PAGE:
SEATTLE, Washington — Around the world, men are the dominating force in politics and decision making. Within the 21st century, there has been a slight increase in the number of women participating in passing legislation and speaking up in the political world. However, that percentage still rests at only 24.5%. There is a tendency within the political realm to make women invisible or deem them not important compared to their male counterparts. According to Senate Version S.2766, also known as the Girls LEAD Act, despite comprising over 50 percent of the world’s population, women are underrepresented at all levels of public sector decision making. At the current rate of progress, it will take over 100 years to achieve gender equality in political participation. Therefore, the Girls LEAD Act is a necessary step to give women the opportunity to better their nations and their lives.
Girls in Education
Currently, worldwide, there are about 132,000,000 girls between ages 6 and 17 that are not enrolled in school. Girls are three times more likely than boys not to attend school, particularly in countries affected by conflict. When girls reach adolescence, they run a higher risk than boys of dropping out due to forced marriage, pregnancy or family pressure. For each continued year of secondary education, the likelihood of adolescent girls marrying before 18 years old decreases by 5%. Promoting adolescent girls’ and women’s education and pathway to political leadership will decrease child marriages and violence against women. It will also promote the creation and maintenance of democratic societies. Girls and women can have an essential role in ensuring resilient and sustainable communities.
Having more women in educated or political spaces forms a greater sense of democracy and community. There is more cooperation between party and ethnic lines and better responsiveness to community and citizen needs. For example, in fields such as education and healthcare, the involvement of women has decreased corruption, increased stability, and promoted higher living standards. Additionally, women in leadership positions are more likely to resolve national crises without resorting to violence, sustain peace agreements over longer periods of time, advocate for social issues that benefit all, and allocate budgets to health and education.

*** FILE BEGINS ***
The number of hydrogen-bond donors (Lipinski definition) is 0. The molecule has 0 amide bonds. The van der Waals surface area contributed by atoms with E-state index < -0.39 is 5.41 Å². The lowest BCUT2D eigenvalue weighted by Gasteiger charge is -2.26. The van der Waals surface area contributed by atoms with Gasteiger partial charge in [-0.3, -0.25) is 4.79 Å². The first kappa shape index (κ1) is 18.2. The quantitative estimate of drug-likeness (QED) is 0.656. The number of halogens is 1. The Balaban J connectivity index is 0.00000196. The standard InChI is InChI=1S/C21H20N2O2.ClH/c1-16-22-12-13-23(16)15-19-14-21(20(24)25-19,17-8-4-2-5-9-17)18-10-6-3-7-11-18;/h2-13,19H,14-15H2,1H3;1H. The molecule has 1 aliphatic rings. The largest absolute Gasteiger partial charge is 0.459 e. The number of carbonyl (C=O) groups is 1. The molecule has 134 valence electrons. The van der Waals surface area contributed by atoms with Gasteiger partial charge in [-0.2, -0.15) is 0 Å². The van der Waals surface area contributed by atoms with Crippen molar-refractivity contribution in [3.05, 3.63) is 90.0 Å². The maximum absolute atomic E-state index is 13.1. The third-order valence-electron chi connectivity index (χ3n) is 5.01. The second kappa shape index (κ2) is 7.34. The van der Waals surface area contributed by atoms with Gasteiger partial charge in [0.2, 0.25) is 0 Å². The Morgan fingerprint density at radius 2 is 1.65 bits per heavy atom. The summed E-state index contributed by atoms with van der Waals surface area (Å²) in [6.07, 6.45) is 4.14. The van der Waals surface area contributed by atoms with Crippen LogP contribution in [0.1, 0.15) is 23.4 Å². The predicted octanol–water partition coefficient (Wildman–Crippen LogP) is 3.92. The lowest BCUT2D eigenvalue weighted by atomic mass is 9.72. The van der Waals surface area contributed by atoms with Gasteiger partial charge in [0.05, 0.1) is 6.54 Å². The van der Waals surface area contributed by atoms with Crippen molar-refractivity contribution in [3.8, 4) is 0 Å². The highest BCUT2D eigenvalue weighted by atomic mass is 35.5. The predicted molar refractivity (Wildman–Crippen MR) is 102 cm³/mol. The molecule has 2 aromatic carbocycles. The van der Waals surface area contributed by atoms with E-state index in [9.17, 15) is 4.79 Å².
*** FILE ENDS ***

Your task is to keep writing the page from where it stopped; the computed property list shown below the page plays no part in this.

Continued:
Girls LEAD Act
The most recent policy statement for the Girls LEAD Act included six parts. The first was that all adolescents, male and female, be allowed to engage in society to exercise their political and civic rights as voices of change. Part two involves increasing the capability of adolescent girls in finding leadership roles and influencing decision-making at different levels (household, community, national). Next, the policy includes insurance that they will consult with the affected children. Therefore, they can make sure the initiatives and projects are effective and people are responsive. They assure the consultations will be transparent, voluntary, inclusive, and safe. Finally, parts five and six work to decrease discrimination and abuse towards girls to create safe spaces for them.
The Bill in Action
Each relevant federal agency will have a strategy to help push this bill forward. The agencies will need to make financial, technical, and in-kind contributions in order to make progress. Since its introduction in 2019, there have been seven senators who cosponsor the Girls LEAD Act. The seven who have cosponsored the act are Sens. Benjamin Cardin, Rob Portman, Christopher Coons, Shelley Moore Capito, Elizabeth Warren, Jeff Merkley, and Dan Sullivan along with the Senate sponsor, Sen. Susan Collins. Along with the House of Representatives sponsor, Rep. David Trone, there are 18 House cosponsors. Currently, the House has only introduced the Girls LEAD Act, not passed it. However, the House has only read it twice and did pass it onto the Committee on Foreign Relations.
The final finding Congress listed on the Senate version states they plan on “Empowering adolescent girls and young women in childhood and as they transition to become adults, investing in their leadership potential, and ensuring there are established pathways to positions of political leadership and civic engagement contribute to ensuring a world where women can thrive as political leaders and decision-makers, in economic spaces and across society as a whole”. Even the smallest increase in the number of women in politics is progress. Even if the boards they are on aren’t national or international level, it is still progress. Whether it’s ten women on a school board or one woman on a national-level policy-making committee, it is still progress.